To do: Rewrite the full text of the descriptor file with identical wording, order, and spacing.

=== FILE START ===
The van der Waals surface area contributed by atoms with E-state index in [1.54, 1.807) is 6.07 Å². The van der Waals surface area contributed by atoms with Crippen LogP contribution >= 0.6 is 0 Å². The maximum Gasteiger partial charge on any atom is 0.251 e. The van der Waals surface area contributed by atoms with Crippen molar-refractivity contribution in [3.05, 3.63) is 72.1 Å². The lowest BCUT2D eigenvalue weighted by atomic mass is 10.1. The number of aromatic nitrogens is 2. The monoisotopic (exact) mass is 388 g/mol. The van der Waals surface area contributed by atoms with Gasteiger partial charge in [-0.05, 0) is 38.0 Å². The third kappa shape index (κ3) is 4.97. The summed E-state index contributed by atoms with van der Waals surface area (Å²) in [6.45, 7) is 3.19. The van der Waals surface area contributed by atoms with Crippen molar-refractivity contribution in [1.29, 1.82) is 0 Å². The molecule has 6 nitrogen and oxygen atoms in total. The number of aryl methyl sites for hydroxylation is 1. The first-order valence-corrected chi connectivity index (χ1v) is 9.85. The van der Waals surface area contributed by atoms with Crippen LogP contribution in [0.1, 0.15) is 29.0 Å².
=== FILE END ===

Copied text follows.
The van der Waals surface area contributed by atoms with E-state index in [1.54, 1.807) is 6.07 Å². The van der Waals surface area contributed by atoms with Crippen LogP contribution >= 0.6 is 0 Å². The maximum Gasteiger partial charge on any atom is 0.251 e. The van der Waals surface area contributed by atoms with Crippen molar-refractivity contribution in [3.05, 3.63) is 72.1 Å². The lowest BCUT2D eigenvalue weighted by atomic mass is 10.1. The number of aromatic nitrogens is 2. The monoisotopic (exact) mass is 388 g/mol. The van der Waals surface area contributed by atoms with Gasteiger partial charge in [-0.05, 0) is 38.0 Å². The third kappa shape index (κ3) is 4.97. The summed E-state index contributed by atoms with van der Waals surface area (Å²) in [6.45, 7) is 3.19. The van der Waals surface area contributed by atoms with Crippen molar-refractivity contribution in [1.29, 1.82) is 0 Å². The molecule has 6 nitrogen and oxygen atoms in total. The number of aryl methyl sites for hydroxylation is 1. The first-order valence-corrected chi connectivity index (χ1v) is 9.85. The van der Waals surface area contributed by atoms with Crippen LogP contribution in [0.1, 0.15) is 29.0 Å².